The presentence report ("PSR") agreed with the government's analysis of the intercepts, but because the amounts of heroin attributed to María Rodríguez were based on "wiretaps and estimates," and Will Rodríguez "could have had an alternative source of supply unknown to the government," the PSR said it was "reasonable, if not conservative, to conclude that [she was] accountable for at least 700 grams, but not more than 1 kilogram of heroin." PSR ¶ 92. Although both parties initially objected to the PSR's calculation of drug quantity, defense counsel later accepted probation's calculation.

         The district court ruled that the PSR understated María Rodríguez's involvement and that the probation officer's hypothetical adjustment stemmed from speculation, not fact. Instead, the court adopted the government's estimate and found María Rodríguez responsible for more than one kilogram of heroin, resulting in a base offense level of thirty. Granting a two-level reduction in offense level for a safety valve proffer, a three-level reduction for acceptance of responsibility, and a criminal history category of I, the district court fixed the guideline sentencing range ("GSR") as fifty-seven to seventy-one months of imprisonment and imposed a sentence of sixty-six months.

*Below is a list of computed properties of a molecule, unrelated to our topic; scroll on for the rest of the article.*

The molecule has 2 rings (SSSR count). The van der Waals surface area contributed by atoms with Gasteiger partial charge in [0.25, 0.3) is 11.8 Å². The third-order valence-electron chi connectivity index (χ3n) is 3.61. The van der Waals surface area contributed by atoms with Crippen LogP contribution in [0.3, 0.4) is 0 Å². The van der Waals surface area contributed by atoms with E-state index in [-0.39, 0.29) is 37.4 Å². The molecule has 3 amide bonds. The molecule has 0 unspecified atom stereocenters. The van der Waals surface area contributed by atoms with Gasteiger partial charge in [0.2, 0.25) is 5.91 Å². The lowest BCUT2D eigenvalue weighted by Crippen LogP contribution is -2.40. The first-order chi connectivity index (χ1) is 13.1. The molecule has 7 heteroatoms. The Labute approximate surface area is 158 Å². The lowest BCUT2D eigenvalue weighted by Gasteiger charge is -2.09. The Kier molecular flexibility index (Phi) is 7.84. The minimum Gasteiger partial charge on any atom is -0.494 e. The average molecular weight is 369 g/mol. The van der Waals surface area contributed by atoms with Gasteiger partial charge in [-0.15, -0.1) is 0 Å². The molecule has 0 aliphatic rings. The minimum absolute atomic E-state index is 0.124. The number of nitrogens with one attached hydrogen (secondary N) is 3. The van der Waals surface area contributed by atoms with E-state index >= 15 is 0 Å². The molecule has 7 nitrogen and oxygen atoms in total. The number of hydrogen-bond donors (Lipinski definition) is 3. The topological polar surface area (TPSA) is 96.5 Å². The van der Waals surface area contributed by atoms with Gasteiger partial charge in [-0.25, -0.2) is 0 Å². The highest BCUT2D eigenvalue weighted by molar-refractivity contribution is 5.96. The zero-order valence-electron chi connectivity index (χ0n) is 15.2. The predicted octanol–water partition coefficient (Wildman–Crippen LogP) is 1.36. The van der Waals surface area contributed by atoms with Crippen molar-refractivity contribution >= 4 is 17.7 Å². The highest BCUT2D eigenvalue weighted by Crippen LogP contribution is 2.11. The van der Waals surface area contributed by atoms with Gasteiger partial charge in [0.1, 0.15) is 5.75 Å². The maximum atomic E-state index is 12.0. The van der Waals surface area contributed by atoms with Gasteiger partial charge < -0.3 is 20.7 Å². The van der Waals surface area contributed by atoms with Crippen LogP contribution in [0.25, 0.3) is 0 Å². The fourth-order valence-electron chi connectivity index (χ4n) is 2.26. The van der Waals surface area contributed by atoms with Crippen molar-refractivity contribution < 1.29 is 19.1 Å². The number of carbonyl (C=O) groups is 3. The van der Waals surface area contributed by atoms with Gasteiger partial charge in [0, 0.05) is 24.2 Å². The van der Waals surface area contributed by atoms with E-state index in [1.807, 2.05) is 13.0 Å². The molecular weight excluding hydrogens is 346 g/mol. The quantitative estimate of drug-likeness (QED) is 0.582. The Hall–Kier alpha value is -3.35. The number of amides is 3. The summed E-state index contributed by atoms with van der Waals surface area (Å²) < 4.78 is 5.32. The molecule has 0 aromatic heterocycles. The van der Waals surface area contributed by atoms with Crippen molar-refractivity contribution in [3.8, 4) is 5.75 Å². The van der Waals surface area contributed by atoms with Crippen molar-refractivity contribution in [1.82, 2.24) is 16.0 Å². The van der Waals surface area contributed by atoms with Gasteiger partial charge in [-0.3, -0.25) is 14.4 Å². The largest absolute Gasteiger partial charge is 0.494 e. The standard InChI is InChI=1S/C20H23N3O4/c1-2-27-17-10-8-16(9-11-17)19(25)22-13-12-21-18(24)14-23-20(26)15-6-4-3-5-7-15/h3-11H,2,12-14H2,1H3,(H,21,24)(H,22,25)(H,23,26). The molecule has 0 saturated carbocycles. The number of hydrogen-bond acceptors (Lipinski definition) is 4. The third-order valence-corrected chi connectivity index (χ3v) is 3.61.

The only issue on appeal is the district court's drug quantity determination. Factual findings by the district court as to drug quantity are reviewed for clear error, United States v. Rodríguez-Lozada, 558 F.3d 29, 42 (1st Cir. 2009), and no such error occurred here.

         A sentencing judge's task in attributing drug quantity in a distribution conspiracy is challenging. Important though is the calculation, see U.S.S.G § 2D1.1(c), the sentencing judge is often given limited data to work with and typically lacks the type of resources mustered for a trial. Thus, the sentencing guidelines require only that the district court "approximate the amount" of drugs at issue, id. § 2D1.1 cmt. n.5, and "we uphold such an approximation as long as it represents a reasoned estimate of quantity," United States v. Webster, 54 F.3d 1, 5 (1st Cir. 1995).